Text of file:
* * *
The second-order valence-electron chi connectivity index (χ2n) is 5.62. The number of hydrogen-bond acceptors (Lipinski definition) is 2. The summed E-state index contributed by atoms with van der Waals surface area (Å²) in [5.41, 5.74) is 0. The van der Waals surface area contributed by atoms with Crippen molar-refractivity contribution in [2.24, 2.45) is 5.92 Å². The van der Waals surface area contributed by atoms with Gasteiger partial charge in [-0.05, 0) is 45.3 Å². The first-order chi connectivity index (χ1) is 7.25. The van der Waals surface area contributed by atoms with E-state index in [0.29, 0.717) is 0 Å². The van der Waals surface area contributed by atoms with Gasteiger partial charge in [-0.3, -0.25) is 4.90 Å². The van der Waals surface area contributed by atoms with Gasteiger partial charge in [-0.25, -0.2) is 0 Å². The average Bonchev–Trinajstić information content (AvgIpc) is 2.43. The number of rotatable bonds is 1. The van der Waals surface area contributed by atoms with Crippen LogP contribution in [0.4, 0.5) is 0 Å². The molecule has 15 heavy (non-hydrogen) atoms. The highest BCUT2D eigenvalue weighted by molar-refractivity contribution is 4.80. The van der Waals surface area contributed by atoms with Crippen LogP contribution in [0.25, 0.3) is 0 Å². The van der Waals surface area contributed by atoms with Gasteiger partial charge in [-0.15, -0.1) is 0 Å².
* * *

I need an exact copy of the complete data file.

The second-order valence-electron chi connectivity index (χ2n) is 5.62. The number of hydrogen-bond acceptors (Lipinski definition) is 2. The summed E-state index contributed by atoms with van der Waals surface area (Å²) in [5.41, 5.74) is 0. The van der Waals surface area contributed by atoms with Crippen molar-refractivity contribution in [2.24, 2.45) is 5.92 Å². The van der Waals surface area contributed by atoms with Gasteiger partial charge in [-0.05, 0) is 45.3 Å². The first-order chi connectivity index (χ1) is 7.25. The van der Waals surface area contributed by atoms with E-state index in [0.29, 0.717) is 0 Å². The van der Waals surface area contributed by atoms with Gasteiger partial charge in [-0.3, -0.25) is 4.90 Å². The van der Waals surface area contributed by atoms with Gasteiger partial charge in [-0.25, -0.2) is 0 Å². The average Bonchev–Trinajstić information content (AvgIpc) is 2.43. The number of rotatable bonds is 1. The van der Waals surface area contributed by atoms with Crippen LogP contribution in [0.4, 0.5) is 0 Å². The molecule has 15 heavy (non-hydrogen) atoms. The highest BCUT2D eigenvalue weighted by molar-refractivity contribution is 4.80. The van der Waals surface area contributed by atoms with Crippen LogP contribution in [0.25, 0.3) is 0 Å². The van der Waals surface area contributed by atoms with Gasteiger partial charge in [-0.15, -0.1) is 0 Å².